Inbox: Next move for Braves in busy offseason?

Beat reporter Mark Bowman answers questions from fans

November 14th, 2016

With the Braves having addressed their starting-pitching needs, will they try to go after a catcher?

-- Julio L., Austin, Texas

While general manager John Coppolella has kept the door open to add at least one more pitcher, there is now at least a little more time for him to address his desire to strengthen the catching position with the acquisition of somebody who could share the position with . The odds of acquiring remain a long shot, as the Braves would like the Yankees to eat at least half of the remaining contract (two years, $34 million), but they are not necessarily willing to provide the kind of prospects that would give New York reason to make this move. It might be in McCann's best long-term interests to remain in the American League, where he could continue to be utilized as a designated hitter.

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The Astros have shown interest in McCann to fill the void created by the potential departure of , a free agent who has grabbed the Braves' attention. Castro slashed a meager .210/.295/.375 over the past two years, but he is considered a cerebral catcher who is more than capable of handling a pitching staff. In other words, he represents an intriguing left-handed-hitting complement to Flowers, whose leadership also provides significant value to a young pitching staff.

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is another free-agent catcher who has been mentioned, but given that he bats right-handed, the Braves would seem to favor Castro. Coppolella will continue to evaluate free agency and potential trades, but with Flowers and already in place, he views his search for a catcher as more of a want than a need.

The Braves still have never shown any interest in . As for those holding out hope for , there were concerns about his knees before he tore his anterior cruciate ligament in September. Thus, unless he gets to the point where he's willing to accept a one-year deal for less than $7 million per season, he shouldn't be viewed as a viable option.

What are the odds the Braves trade for , and what would they be comfortable giving up for him?

-- Will L., Auburn, Ala.

Braves fans should feel quite fortunate that Coppolella truly lives by the mantra of leaving no stone unturned. You really don't know somebody might be willing to give you , and for until you ask.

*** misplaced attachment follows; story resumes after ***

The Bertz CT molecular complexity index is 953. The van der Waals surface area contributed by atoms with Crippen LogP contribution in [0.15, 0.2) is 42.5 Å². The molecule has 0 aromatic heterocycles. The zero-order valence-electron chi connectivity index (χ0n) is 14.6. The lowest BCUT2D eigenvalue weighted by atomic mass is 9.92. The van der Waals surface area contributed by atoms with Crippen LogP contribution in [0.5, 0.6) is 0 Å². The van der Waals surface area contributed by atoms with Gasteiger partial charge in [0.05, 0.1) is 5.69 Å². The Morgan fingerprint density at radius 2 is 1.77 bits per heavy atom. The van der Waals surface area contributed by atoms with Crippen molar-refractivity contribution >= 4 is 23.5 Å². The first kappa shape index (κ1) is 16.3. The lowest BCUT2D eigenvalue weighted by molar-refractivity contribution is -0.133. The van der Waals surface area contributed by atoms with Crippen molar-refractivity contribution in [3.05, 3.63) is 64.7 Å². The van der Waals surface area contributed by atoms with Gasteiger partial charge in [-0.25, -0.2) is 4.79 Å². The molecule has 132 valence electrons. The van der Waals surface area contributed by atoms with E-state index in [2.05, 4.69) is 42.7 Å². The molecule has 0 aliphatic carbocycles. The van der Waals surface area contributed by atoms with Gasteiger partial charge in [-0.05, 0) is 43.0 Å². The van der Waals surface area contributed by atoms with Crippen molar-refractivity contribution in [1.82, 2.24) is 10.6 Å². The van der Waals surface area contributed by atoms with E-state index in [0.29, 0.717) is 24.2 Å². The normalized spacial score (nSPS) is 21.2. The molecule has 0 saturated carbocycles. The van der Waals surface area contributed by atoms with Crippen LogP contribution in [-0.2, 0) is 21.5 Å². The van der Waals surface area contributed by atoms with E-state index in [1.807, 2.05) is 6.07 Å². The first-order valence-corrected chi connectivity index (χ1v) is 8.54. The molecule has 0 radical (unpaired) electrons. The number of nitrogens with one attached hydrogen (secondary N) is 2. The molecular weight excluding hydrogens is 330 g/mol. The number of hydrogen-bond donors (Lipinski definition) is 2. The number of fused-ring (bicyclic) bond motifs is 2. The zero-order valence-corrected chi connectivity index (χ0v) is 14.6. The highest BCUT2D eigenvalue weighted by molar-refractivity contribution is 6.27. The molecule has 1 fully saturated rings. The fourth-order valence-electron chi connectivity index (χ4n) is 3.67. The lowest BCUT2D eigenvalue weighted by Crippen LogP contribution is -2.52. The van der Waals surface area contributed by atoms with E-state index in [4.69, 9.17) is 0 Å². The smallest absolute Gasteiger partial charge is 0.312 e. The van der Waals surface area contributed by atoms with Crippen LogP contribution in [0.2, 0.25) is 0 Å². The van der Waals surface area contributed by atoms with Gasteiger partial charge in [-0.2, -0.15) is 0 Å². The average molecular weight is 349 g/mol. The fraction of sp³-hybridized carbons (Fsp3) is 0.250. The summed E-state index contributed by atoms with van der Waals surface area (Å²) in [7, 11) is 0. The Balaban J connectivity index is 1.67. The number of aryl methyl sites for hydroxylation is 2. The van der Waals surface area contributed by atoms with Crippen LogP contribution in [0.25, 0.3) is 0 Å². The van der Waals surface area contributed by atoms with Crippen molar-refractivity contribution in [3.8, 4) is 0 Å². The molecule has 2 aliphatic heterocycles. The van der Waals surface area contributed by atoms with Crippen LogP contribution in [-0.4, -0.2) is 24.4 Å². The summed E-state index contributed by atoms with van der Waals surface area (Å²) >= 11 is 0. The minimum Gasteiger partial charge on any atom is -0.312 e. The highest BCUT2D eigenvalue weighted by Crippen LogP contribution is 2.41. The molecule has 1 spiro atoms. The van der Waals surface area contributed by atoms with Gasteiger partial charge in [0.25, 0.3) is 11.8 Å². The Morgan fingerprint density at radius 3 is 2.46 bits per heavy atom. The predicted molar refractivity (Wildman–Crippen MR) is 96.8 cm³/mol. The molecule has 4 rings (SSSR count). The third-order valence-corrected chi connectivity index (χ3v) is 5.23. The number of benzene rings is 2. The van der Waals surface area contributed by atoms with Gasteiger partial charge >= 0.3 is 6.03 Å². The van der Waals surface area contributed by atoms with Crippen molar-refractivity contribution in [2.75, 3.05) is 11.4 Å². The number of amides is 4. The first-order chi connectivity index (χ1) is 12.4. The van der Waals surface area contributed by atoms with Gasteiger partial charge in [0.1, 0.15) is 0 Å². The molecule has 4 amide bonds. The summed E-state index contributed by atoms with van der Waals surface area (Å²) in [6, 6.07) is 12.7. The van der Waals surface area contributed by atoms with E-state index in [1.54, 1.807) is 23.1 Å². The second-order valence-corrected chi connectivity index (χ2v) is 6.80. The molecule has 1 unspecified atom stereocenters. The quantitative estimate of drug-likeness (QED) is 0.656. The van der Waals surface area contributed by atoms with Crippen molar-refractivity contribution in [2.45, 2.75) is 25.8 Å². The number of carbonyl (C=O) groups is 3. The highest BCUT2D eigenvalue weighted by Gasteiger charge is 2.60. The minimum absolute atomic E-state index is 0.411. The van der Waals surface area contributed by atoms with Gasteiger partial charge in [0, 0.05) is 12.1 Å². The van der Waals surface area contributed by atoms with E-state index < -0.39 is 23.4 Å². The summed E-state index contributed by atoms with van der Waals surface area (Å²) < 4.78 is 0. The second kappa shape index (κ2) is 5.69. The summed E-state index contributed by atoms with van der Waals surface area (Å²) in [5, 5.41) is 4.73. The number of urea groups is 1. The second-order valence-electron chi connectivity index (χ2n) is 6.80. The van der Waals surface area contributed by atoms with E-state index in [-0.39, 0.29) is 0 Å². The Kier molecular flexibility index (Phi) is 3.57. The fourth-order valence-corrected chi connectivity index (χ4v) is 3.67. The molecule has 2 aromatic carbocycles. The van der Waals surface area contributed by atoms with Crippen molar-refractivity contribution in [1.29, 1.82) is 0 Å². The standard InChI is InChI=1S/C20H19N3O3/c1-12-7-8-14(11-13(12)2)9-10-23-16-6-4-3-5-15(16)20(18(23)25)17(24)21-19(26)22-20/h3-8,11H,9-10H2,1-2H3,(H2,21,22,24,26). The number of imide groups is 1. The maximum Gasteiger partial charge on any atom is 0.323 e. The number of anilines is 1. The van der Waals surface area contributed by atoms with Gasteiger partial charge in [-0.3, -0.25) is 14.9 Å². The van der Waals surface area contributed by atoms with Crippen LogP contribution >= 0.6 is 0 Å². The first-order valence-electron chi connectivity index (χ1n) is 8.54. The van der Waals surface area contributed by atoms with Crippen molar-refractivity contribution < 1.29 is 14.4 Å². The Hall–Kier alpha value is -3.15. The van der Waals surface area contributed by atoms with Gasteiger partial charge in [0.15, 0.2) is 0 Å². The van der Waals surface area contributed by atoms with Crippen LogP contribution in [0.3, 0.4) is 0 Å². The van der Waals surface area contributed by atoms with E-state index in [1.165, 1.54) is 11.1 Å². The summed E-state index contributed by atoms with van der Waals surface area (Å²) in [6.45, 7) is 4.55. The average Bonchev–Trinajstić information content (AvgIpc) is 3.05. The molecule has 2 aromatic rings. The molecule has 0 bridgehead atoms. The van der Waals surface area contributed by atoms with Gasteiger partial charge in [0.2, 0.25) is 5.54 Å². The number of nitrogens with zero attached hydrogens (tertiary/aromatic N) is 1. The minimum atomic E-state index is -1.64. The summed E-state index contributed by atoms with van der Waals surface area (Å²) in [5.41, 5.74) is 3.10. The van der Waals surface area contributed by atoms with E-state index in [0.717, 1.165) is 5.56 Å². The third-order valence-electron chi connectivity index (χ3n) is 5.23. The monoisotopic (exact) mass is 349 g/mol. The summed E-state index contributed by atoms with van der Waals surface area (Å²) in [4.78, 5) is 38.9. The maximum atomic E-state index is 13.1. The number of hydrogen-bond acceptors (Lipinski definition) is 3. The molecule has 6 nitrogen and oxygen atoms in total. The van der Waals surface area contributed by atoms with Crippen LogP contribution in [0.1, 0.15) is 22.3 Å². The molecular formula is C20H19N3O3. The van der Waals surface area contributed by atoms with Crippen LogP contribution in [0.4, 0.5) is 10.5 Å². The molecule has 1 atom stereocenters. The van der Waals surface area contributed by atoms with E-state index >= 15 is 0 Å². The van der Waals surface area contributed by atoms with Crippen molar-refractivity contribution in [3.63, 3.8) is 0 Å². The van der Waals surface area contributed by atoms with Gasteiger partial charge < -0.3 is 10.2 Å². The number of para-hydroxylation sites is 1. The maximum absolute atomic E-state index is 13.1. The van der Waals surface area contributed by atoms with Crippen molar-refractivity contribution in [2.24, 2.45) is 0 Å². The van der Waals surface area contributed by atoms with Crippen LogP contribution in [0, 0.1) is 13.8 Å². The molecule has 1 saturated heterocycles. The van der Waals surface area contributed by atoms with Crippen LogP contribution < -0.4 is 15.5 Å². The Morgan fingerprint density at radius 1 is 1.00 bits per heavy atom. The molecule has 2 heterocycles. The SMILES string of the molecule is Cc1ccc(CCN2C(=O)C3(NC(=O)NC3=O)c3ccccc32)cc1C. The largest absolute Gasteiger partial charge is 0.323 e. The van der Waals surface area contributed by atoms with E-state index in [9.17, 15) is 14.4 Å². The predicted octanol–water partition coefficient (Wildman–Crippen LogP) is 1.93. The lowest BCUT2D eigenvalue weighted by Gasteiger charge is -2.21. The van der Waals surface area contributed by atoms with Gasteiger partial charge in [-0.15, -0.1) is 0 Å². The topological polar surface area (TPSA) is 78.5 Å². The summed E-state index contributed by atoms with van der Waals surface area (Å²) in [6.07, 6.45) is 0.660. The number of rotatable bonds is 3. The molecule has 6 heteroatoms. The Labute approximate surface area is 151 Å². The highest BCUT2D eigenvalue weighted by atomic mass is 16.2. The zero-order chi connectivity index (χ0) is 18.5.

Along this same line, Coppolella entered this offseason hesitant to part ways with many of his highly regarded prospects because he believes that in 2017, many players will better define their respective future values. Still, he and his staff members have done their due diligence by asking about the likes of Archer, , and other top-flight controllable starting pitchers who might be available via trade.

As things currently stand, it seems like a long shot for the Braves to land any of these three aforementioned starting pitchers. But I'd have said the same at this time last year about landing Swanson, Inciarte and Blair. So it might be best to say it is never wise to ignore Coppolella's aggressive approach to the trade market.

It wouldn't be wise to part ways with prospects to find a short-term fix. But if given the chance to grab the ace Atlanta's rotation needs for 2017 and beyond, then it makes sense to continue evaluating what the cost might be.

When will the Braves start addressing the bullpen?

-- Scott R., Macon, Ga.

As I prepare for my 17th season on this beat, I don't remember the Braves ever entering an offseason without a definite need to improve their bullpen. With , , , , , and Daniel Winkler (if healthy, as a Rule 5 selection he'll need to begin the season on Atlanta's roster), Atlanta already has the components of what could be its Opening Day bullpen.

With that being said, it would be wise to add some depth to this relatively young group that is far from proven. The Braves have already made the surprising decision to give a Minor League contract to , an injury-plagued right-handed reliever who didn't fit well in the clubhouse during his previous stint in Atlanta. They may now try to further enhance their bullpen depth by adding more veterans who are willing to sign a Minor League deal and attempt to earn a roster spot during Spring Training.

Who are some "under-the-radar" prospects who can contribute to the big league club within the next few years?

-- Tyler K., Le Mars, Iowa

Instead of focusing on a guy like 18-year-old outfielder Ronald Acuna -- the Braves' No. 17 prospect who has risen from obscurity over the past 12 months and positioned himself to possibly soon rank among the club's top 10 -- I'll mention guys like dominant left-handed reliever A.J. Minter, who could be in Atlanta's bullpen next summer, or Patrick Weigel, a 6-foot-6 right-hander who began this past season with Class A Rome and ended it as a dark-horse candidate to join Atlanta's rotation at some point in 2017.

Given that Minter was primarily used just once every three days as he distanced himself from Tommy John surgery, we don't yet know exactly how he might handle the bullpen's everyday rigors. But despite fatiguing in the final weeks of his first full professional season, the hard-throwing southpaw still managed to record 47 strikeouts in 34 2/3 innings while limiting opponents to a .216 on-base percentage.